Managing Education

Gates stated in a Wall Street Journal article that they met with “the same resistance that other sizable philanthropic efforts have encountered while trying to transform dysfunctional urban school systems run by powerful labor unions and a top-down government monopoly provider.” An attempt was made to change the system that provides education, but the system was resistant to the change.

The resulting waste of $100 Million dollars gives us an indication of the breadth of corruption in the overfall management system in this country. This corruption is obvious as the government displays its inability to decide what to do with the debt ceiling, but we also see this corruption in our education system and its inability to change.

I teach a course at Warner Pacific that deals with leading change and transformation within organizations. One of the articles that I like to have my students read deals with systems thinking and change. I try to get my students to realize that change is not a unilateral event. You are ultimately changing a system and you must take that into consideration when pursuing the change. I also try to get these graduate students to recognize that change can be viewed in two different modes.

Some changes are adaptive. In other words, they are superficial changes that do not attack the core beliefs or culture of the system. These are simple changes that most employees do not resist. While other changes are configurational. In other word the change attacks the core structure of the system, which is often related to the culture of the organization. Those changes are difficult to accomplish, take a lot of time, and are often unsuccessful. Usually, configurational changes will be successful when the system believes it needs to change. John Kotter in his work on “Leading Change” states that the number one reason that large scale change events fail is the lack of urgency. The system does not believe it needs to change, and when it does attempt to change leadership declares victory too soon and the cultural anchors that leadership have put in place to ensure the change stays in place are ignored and the system then goes back to the way it was, its point of comfort.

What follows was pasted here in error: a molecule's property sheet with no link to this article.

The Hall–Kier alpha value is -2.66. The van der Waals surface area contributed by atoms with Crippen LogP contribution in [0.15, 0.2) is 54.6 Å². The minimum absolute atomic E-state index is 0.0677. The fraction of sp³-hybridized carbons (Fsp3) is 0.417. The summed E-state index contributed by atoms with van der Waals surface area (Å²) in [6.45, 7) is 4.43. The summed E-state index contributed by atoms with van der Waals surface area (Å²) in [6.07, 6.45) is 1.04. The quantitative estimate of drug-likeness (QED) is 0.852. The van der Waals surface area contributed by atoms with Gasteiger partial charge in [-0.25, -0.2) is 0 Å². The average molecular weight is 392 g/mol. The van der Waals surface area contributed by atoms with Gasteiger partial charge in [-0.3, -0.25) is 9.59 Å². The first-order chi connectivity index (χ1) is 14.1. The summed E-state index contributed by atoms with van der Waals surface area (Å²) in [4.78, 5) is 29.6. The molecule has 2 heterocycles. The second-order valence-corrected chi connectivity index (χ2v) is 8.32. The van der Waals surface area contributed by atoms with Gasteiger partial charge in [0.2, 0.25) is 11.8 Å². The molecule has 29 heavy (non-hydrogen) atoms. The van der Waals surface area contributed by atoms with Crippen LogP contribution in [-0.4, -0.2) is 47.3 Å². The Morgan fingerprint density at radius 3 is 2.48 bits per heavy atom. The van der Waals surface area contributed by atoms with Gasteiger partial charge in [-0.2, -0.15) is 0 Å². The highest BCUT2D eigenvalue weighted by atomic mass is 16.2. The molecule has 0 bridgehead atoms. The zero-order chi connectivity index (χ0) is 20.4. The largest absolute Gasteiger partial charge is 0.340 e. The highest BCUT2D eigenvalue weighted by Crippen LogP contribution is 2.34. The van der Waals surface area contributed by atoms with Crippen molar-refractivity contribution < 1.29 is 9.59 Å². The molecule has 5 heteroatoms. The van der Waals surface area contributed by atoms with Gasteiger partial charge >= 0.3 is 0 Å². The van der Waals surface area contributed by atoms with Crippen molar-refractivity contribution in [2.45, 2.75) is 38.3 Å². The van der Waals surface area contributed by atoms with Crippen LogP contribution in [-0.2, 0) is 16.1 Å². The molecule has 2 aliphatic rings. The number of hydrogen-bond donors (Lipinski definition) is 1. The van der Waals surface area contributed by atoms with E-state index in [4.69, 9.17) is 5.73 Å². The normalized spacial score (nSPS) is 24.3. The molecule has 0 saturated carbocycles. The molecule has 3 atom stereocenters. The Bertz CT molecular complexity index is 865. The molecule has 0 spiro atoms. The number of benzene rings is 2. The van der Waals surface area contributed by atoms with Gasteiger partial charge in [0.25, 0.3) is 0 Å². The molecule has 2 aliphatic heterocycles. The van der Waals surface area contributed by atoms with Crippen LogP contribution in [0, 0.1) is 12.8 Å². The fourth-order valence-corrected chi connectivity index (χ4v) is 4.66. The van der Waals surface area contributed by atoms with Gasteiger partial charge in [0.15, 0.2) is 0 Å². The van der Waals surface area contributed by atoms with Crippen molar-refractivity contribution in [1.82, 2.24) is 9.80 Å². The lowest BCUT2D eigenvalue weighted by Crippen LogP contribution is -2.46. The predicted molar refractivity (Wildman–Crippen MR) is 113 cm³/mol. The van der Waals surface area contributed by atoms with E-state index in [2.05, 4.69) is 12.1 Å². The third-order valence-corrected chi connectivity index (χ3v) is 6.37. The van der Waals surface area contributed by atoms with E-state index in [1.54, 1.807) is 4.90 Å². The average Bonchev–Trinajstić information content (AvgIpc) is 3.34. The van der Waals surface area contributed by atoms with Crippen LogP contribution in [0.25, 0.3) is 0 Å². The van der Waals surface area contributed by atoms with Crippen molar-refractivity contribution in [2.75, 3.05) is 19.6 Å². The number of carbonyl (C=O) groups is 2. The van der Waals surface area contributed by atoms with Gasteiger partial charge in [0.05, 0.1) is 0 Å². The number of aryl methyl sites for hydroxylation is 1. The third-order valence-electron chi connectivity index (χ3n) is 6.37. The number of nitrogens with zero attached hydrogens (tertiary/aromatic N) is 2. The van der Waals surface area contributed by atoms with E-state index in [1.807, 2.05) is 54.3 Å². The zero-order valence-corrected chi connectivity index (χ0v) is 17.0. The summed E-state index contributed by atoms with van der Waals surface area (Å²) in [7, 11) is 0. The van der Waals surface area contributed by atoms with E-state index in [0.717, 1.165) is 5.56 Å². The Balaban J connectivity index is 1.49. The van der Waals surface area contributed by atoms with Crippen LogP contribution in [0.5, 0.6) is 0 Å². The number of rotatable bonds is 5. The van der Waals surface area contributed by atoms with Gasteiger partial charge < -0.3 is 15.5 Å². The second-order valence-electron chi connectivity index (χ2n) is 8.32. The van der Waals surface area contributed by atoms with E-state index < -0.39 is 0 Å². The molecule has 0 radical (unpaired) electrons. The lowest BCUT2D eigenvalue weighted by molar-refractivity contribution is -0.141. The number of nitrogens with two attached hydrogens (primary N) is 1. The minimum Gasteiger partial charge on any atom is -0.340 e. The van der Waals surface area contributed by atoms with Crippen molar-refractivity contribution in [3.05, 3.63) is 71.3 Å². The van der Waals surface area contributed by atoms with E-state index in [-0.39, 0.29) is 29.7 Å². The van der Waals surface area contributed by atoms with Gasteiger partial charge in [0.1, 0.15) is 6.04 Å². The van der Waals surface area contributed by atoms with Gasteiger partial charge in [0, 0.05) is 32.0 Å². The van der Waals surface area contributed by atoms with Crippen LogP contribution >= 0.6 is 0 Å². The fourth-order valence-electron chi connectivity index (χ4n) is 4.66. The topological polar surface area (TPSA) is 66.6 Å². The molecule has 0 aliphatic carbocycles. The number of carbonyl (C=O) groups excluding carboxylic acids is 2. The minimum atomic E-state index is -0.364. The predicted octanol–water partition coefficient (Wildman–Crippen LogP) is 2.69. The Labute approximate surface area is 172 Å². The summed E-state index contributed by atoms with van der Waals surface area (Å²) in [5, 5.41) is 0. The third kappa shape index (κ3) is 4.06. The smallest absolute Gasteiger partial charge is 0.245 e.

In both cases, the government and educational systems, there is an attempt at making large scale configurational changes to a system. In both cases they don’t believe they need to change. If change theory is correct, then both attempts will fail, and the system will stay as is. Maybe our leaders will surprise us and do the hard work needed to change these systems. If not, our bond ratings will slide, we’ll default on our loans, and our students will continue to fall behind the rest of the world. Also, if we don’t change the system we will continue to slide in world prominence, and maybe we’ll end up at the same level as Venezuela.

And that is my thought for the day!


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